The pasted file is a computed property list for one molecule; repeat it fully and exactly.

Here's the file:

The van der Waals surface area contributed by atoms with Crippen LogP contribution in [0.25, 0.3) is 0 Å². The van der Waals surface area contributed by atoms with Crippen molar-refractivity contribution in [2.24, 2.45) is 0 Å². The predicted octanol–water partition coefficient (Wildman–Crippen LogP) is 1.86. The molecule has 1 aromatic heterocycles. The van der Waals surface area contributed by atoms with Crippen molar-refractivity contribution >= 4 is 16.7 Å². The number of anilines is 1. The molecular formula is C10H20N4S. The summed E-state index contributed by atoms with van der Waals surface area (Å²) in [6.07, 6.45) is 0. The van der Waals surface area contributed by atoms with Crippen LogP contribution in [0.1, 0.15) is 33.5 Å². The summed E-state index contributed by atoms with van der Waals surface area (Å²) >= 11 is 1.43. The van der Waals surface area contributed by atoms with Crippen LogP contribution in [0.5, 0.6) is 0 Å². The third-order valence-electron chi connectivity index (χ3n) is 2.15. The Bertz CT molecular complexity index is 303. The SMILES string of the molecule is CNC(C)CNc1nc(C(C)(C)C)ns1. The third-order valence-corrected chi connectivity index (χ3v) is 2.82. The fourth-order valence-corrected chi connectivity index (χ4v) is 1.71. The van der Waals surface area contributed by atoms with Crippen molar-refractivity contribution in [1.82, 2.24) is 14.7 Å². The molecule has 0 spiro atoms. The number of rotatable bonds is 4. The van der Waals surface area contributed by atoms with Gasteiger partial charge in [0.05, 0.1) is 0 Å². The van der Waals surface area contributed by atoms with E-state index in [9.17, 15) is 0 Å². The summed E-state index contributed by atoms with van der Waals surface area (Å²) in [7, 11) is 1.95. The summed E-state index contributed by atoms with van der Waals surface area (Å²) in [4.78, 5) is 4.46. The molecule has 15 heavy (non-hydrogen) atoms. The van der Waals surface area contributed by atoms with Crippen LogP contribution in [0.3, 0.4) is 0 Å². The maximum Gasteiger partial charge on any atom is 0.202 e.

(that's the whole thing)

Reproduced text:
The van der Waals surface area contributed by atoms with Crippen LogP contribution in [0.25, 0.3) is 0 Å². The van der Waals surface area contributed by atoms with Crippen molar-refractivity contribution in [2.24, 2.45) is 0 Å². The predicted octanol–water partition coefficient (Wildman–Crippen LogP) is 1.86. The molecule has 1 aromatic heterocycles. The van der Waals surface area contributed by atoms with Crippen molar-refractivity contribution >= 4 is 16.7 Å². The number of anilines is 1. The molecular formula is C10H20N4S. The summed E-state index contributed by atoms with van der Waals surface area (Å²) in [6.07, 6.45) is 0. The van der Waals surface area contributed by atoms with Crippen LogP contribution in [0.1, 0.15) is 33.5 Å². The summed E-state index contributed by atoms with van der Waals surface area (Å²) >= 11 is 1.43. The van der Waals surface area contributed by atoms with Crippen LogP contribution in [0.5, 0.6) is 0 Å². The third-order valence-electron chi connectivity index (χ3n) is 2.15. The Bertz CT molecular complexity index is 303. The SMILES string of the molecule is CNC(C)CNc1nc(C(C)(C)C)ns1. The third-order valence-corrected chi connectivity index (χ3v) is 2.82. The fourth-order valence-corrected chi connectivity index (χ4v) is 1.71. The van der Waals surface area contributed by atoms with Crippen molar-refractivity contribution in [1.82, 2.24) is 14.7 Å². The molecule has 0 spiro atoms. The number of rotatable bonds is 4. The van der Waals surface area contributed by atoms with Gasteiger partial charge in [0.05, 0.1) is 0 Å². The van der Waals surface area contributed by atoms with E-state index in [9.17, 15) is 0 Å². The summed E-state index contributed by atoms with van der Waals surface area (Å²) in [7, 11) is 1.95. The summed E-state index contributed by atoms with van der Waals surface area (Å²) in [4.78, 5) is 4.46. The molecule has 15 heavy (non-hydrogen) atoms. The van der Waals surface area contributed by atoms with Crippen LogP contribution in [0.3, 0.4) is 0 Å². The maximum Gasteiger partial charge on any atom is 0.202 e.